After the first session of the trial, Elizabeth returns to the inn to find her friend Anne there. Anne is not alone but with her brother Philip. The young man tells Elizabeth that he appreciates her keeping quiet about what she knows about Felix. Then he reveals that Felix had syphilis, and that is why his condition might have worsened in the accident. Yet, Philip says he won’t testify, but there is someone else who knows about the syphillis, his valet. So Anne and Philip will find the man and bring him to court. Now the valet is retired, and he is a very honest and loyal man, so he will be ready to testify.
Later Elizabeth receives James’s visit. He is not happy, and he starts scolding her for the way he acted during the trial. He and everybody else in the room have noticed that Elizabeth has feelings for Paul Wilcox, so now the prosecutor is going to call Elizabeth to testify. James instructs her how to behave and talk.
The following day during the trial the prosecutor gives Elizabeth a hard time, but she manages to move everyone with her testimony, and she trumps the prosecutor’s attack. Her speech shows how sensitive and intelligent she is. Her testimony is followed by Felix’s valet, who explains about her master’s disease. In the end, Paul is acquitted, but Elizabeth has to rein in her feelings, and Paul leaves without Elizabeth having the chance to tell him anything.
Outside the court Elizabeth finds Mr Shaw talking to Felix’s doctor, who accused Paul of manslaughter. It is clear that both of them have plotted together against Paul. Elizabeth can’t help but come closer to the men, and unlike the last time Elizabeth talked to Lord Shaw, the man is rude and malicious, and even threatens Elizabeth. Something in what he has said makes Elizabeth wonder about her father’s death, and when she talks to Martin, her groom, who has been working in the house for years, he tells her another part of the story. He thinks that the circumstances surrounding Elizabeth’s father’s death are suspicious. The man fell off a horse that was the most stable mount they had, and later Martin found a wound in the horse’s flanks as if it had been hit. Martin guesses that Lord Shaw must have surprised Elizabeth’s father and his wife together. Shaw was supposed to return three days later, but Martin learns through a servant that Lord Shaw received a letter urging to come back, and that letter came from Lady Margaret Fraser, Elizabeth’s mother. So now Elizabeth understands why her mother became so sick after her husband’s death and why she got dependent on laudanum: because she felt guilty. Elizabeth also learns how dangerous Lord Shaw is as he is capable of murder.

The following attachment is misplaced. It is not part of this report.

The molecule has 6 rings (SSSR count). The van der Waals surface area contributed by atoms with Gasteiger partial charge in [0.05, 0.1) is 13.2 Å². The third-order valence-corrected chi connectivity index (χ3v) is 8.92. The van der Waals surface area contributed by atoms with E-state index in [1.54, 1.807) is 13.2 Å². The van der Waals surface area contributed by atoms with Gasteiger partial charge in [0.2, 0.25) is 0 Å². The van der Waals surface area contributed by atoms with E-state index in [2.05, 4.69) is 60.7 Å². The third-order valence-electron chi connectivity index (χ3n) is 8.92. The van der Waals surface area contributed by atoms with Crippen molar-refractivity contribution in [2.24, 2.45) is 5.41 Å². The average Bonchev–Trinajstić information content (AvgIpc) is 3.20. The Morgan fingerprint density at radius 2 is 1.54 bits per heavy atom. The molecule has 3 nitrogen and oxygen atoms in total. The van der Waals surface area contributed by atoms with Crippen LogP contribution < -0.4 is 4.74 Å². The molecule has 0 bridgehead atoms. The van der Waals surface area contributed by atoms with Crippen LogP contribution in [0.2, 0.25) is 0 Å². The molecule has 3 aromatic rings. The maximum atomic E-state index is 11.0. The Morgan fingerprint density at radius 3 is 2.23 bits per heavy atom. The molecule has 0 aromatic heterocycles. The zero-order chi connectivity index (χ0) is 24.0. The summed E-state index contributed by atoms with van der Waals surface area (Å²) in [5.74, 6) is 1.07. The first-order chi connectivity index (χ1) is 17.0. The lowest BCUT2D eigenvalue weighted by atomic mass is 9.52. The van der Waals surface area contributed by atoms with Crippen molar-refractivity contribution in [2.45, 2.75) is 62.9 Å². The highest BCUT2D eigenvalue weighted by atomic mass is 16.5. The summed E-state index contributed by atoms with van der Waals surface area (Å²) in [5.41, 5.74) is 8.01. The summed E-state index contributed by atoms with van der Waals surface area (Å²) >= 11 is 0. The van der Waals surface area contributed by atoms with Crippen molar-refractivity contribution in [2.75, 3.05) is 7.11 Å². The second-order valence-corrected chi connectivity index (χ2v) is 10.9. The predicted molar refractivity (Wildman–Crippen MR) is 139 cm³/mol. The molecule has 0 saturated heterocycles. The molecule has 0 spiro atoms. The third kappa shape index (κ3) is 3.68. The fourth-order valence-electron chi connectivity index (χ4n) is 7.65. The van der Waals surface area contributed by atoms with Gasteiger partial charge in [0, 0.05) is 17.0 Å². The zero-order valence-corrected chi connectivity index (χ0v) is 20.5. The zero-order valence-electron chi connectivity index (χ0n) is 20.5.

In the house James comes finding her, and she surprises her when he tells her that he has feelings for her and wants to marry her. Elizabeth is bewildered, not knowing what to say. Unlike what I thought, James is a good man and doesn’t care about her dowry, but Elizabeth feels she can’t marry someone if she loves Paul. So she simply asks James for some time to consider his proposal. I don’t know what to think about this new development. I like James and at the time marriage between an upper-class woman like Elizabeth is, and a poor doctor was unthinkable. Yet, I’m an undying romantic, so I still root for her and Paul.
Elizabeth sends a telegram to Tom Flynn, warning him, and then when she is having dinner with her aunt and uncle, she discovers two names that could be involved in the business of the railway. Lord Bucknell’s son and Lady Truax’s daughter are to get married, and for some reason she thinks these are the names they were looking for. She sends another telegram to Tom Flynn and then decides to ride to the inn where Paul is. She tells him everything, and in the end they finally kiss. So romantic. Yet, as Elizabeth bids him goodbye, she feels this will be the last time she will see him. Will that be true? We are reaching the end of the book, and I just have a few pages left, so I don’t know what will happen then and what Elizabeth will decide.